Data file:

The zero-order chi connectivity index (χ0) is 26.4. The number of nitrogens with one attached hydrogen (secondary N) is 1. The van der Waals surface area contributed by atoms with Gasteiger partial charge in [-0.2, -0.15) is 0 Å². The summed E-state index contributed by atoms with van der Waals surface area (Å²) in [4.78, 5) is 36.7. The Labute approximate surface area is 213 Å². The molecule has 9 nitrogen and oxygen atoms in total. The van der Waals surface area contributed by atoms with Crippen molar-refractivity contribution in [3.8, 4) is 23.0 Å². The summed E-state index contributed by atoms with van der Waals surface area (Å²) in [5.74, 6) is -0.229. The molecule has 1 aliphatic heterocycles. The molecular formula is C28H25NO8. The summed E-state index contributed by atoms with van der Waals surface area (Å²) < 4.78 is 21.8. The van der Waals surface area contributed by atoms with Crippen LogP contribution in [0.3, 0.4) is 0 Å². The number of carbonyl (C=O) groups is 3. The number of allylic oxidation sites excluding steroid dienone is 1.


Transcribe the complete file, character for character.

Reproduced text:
The zero-order chi connectivity index (χ0) is 26.4. The number of nitrogens with one attached hydrogen (secondary N) is 1. The van der Waals surface area contributed by atoms with Gasteiger partial charge in [-0.2, -0.15) is 0 Å². The summed E-state index contributed by atoms with van der Waals surface area (Å²) in [4.78, 5) is 36.7. The Labute approximate surface area is 213 Å². The molecule has 9 nitrogen and oxygen atoms in total. The van der Waals surface area contributed by atoms with Crippen molar-refractivity contribution in [3.8, 4) is 23.0 Å². The summed E-state index contributed by atoms with van der Waals surface area (Å²) in [5.74, 6) is -0.229. The molecule has 1 aliphatic heterocycles. The molecular formula is C28H25NO8. The summed E-state index contributed by atoms with van der Waals surface area (Å²) < 4.78 is 21.8. The van der Waals surface area contributed by atoms with Crippen LogP contribution in [0.3, 0.4) is 0 Å². The number of carbonyl (C=O) groups is 3. The number of allylic oxidation sites excluding steroid dienone is 1.